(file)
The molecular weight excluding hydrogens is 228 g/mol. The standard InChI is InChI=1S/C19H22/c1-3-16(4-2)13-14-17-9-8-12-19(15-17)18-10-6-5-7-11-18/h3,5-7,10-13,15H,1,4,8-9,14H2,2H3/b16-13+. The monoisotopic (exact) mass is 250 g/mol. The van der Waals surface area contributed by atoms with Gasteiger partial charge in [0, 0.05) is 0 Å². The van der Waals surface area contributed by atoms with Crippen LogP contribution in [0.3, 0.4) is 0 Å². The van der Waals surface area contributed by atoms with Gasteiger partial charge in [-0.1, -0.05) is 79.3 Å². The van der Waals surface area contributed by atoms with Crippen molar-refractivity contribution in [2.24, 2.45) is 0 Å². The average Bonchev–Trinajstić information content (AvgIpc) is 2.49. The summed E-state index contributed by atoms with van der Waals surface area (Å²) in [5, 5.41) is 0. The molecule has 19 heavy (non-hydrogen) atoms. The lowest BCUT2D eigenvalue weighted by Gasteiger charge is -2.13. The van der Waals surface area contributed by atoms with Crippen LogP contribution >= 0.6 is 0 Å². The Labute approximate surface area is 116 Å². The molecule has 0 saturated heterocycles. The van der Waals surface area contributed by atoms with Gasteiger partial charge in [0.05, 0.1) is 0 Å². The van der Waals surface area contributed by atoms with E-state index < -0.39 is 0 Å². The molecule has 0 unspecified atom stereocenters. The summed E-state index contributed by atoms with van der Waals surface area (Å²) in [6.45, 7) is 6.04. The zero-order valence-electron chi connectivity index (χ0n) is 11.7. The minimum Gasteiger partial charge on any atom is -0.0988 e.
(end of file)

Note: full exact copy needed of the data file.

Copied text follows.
The molecular weight excluding hydrogens is 228 g/mol. The standard InChI is InChI=1S/C19H22/c1-3-16(4-2)13-14-17-9-8-12-19(15-17)18-10-6-5-7-11-18/h3,5-7,10-13,15H,1,4,8-9,14H2,2H3/b16-13+. The monoisotopic (exact) mass is 250 g/mol. The van der Waals surface area contributed by atoms with Gasteiger partial charge in [0, 0.05) is 0 Å². The van der Waals surface area contributed by atoms with Crippen LogP contribution in [0.3, 0.4) is 0 Å². The van der Waals surface area contributed by atoms with Gasteiger partial charge in [-0.1, -0.05) is 79.3 Å². The van der Waals surface area contributed by atoms with Crippen molar-refractivity contribution in [2.24, 2.45) is 0 Å². The average Bonchev–Trinajstić information content (AvgIpc) is 2.49. The summed E-state index contributed by atoms with van der Waals surface area (Å²) in [5, 5.41) is 0. The molecule has 19 heavy (non-hydrogen) atoms. The lowest BCUT2D eigenvalue weighted by Gasteiger charge is -2.13. The van der Waals surface area contributed by atoms with Crippen LogP contribution >= 0.6 is 0 Å². The Labute approximate surface area is 116 Å². The molecule has 0 saturated heterocycles. The van der Waals surface area contributed by atoms with Gasteiger partial charge in [0.05, 0.1) is 0 Å². The van der Waals surface area contributed by atoms with E-state index < -0.39 is 0 Å². The molecule has 0 unspecified atom stereocenters. The summed E-state index contributed by atoms with van der Waals surface area (Å²) in [6.45, 7) is 6.04. The zero-order valence-electron chi connectivity index (χ0n) is 11.7. The minimum Gasteiger partial charge on any atom is -0.0988 e.